In any case,  I did appreciate both the writing and the story.  Good book!

You can find out more about this author at jeanlovecush.com.

This Dark Road to Mercy by Wiley Cash

17349104 This Dark Road to Mercy: A Novel
by Wiley Cash

Easter and Ruby, two sisters aged 12 and 6, have only each other in the world.  Their mom has recently died from a drug overdose, and they are in foster care with their future a big unknown stretching before them.  Then one day Wade Chesterfield shows up.  Wade is their father, a washed up minor league baseball player who has a knack for getting himself mixed up in trouble, and who disappeared from the girls’  lives years ago.  But now he wants another chance to be a father to them.  The problem is that he signed away his parental rights to the girls, so he takes things into his own hands and steals them away in the night.

Hot on Wade’s heels is Pruitt, a man who is bent on revenge against Wade for an accident that happened during a ball game years ago, and which derailed both his and Wade’s careers.  Pruitt is now an ex-con, recently released from prison and working as a bouncer at a bar owned by a man who also wants to find Wade.

Easter and Ruby’s guardian ad litem is an ex-cop whose past is full of regrets.  When news of a local armored car heist breaks, Brady Weller begins connecting the dots and realizes that he must find the girls before something horrible happens.

Set in North Carolina against the backdrop of the home run record chase by Mark McGwire and  Sammy Sosa in 1998, this relatively thin volume packs a punch.  Narrated alternately by twelve-year old Easter, the shady Pruitt, and Brady Weller, it’s a gritty and dark, emotional and suspenseful, beautifully wrought story.  I kept turning the pages with my heart pounding, and in the end, cried my eyes out.  A story about greed, revenge, and redemption, ultimately it’s a story about being a father.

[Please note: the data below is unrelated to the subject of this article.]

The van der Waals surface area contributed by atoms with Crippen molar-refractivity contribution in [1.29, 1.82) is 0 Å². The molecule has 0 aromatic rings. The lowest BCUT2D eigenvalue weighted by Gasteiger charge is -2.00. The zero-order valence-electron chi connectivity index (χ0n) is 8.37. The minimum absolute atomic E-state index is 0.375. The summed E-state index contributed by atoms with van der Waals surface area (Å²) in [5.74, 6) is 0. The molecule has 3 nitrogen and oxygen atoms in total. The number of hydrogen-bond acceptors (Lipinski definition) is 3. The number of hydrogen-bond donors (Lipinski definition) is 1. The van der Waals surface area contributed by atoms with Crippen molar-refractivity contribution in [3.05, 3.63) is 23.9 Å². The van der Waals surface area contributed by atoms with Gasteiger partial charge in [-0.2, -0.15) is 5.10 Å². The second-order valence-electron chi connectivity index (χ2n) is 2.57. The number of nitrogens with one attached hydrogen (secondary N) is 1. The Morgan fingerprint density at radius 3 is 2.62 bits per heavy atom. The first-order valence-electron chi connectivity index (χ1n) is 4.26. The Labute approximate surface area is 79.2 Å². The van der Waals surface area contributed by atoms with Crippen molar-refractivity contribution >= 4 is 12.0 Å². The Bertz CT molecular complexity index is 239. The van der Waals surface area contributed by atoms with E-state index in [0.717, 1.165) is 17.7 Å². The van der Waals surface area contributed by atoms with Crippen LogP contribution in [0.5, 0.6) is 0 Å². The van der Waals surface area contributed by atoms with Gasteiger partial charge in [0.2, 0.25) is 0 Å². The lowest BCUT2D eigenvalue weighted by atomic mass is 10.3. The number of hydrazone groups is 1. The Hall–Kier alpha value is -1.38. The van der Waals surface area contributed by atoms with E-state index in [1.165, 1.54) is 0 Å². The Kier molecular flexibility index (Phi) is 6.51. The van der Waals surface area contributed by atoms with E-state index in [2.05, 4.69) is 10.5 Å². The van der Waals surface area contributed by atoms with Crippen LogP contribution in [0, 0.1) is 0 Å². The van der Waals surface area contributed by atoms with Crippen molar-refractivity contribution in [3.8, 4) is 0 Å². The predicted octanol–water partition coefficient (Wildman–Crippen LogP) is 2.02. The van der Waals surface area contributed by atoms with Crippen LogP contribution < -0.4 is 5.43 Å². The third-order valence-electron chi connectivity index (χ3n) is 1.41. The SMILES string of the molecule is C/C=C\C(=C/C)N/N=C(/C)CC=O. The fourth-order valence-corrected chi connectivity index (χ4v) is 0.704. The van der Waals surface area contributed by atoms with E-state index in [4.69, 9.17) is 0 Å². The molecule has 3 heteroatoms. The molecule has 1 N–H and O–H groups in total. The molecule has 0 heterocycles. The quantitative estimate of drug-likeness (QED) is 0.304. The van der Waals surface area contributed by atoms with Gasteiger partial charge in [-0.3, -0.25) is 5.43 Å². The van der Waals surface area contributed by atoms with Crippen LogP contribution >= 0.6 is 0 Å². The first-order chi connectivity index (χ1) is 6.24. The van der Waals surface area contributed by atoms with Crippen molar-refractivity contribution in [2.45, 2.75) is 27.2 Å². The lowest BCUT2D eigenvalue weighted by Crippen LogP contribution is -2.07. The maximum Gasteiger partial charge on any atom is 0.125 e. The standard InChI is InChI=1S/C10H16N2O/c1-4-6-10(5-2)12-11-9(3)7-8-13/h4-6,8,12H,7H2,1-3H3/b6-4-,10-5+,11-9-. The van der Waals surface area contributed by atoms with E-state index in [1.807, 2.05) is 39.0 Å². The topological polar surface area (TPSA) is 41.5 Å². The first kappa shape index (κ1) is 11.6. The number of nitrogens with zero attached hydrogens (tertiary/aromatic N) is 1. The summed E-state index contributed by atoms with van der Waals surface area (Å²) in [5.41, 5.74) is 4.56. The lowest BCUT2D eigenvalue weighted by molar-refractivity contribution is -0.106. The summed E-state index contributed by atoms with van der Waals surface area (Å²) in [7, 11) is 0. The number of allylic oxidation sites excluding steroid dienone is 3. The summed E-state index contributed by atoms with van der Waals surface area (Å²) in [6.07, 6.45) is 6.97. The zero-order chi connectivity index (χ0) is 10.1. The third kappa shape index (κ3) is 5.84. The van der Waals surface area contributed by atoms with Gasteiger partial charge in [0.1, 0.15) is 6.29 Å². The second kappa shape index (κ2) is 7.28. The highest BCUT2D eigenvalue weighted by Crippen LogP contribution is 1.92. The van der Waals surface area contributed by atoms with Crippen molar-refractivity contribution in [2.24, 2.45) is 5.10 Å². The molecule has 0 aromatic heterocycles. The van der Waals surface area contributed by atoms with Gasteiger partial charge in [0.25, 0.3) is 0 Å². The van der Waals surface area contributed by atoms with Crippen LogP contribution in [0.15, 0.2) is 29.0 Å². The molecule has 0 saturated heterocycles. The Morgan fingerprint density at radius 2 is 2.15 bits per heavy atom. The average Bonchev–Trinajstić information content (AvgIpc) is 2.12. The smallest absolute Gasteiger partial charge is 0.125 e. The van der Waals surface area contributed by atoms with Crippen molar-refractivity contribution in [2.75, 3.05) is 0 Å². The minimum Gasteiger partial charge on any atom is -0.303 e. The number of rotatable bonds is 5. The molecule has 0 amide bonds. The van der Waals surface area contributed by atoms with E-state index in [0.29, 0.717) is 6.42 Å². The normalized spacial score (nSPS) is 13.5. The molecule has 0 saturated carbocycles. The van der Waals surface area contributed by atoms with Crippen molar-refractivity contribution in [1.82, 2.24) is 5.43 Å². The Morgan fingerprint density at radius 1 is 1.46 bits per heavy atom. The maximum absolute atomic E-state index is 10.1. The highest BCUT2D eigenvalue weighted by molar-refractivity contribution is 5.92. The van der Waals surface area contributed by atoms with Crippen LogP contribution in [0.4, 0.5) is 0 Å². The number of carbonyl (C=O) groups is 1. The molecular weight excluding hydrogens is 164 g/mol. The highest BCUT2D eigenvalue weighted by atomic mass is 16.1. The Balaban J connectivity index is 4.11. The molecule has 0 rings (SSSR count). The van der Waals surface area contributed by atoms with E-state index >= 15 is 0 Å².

I am really looking forward to reading more by this author.

Another gem from TLC Book Tours.


Carly’s Gift by Georgia Bockoven

9780062279859 Carly’s Gift: A Novel
by Georgia Bockoven

A love triangle … an illegitimate child … transcontinental transplant … dark secrets … grave illness … all the ingredients for an engrossing story.  Only, it tries too hard to be something it’s not.

I agreed to read and review this book for TLC Book Tours because something about the book description intrigued me:

Sixteen years ago Carly Hargrove made a decision that would irrevocably alter her life. With little comprehension of the life-long consequences of her actions, she trades her own future happiness to protect the man she’s loved since kindergarten …

That, coupled with the cover picture gave me the impression that this would be a story that raised questions of perhaps a societal or moral nature – something deep and thought-provoking.  Instead, I was disappointed to realize that it’s really just melodramatic chick-lit, verging on cheesy romance, neither of which genre I’m a particular fan, but trying to be a Jodi Picoult novel and failing because it’s just too contrived.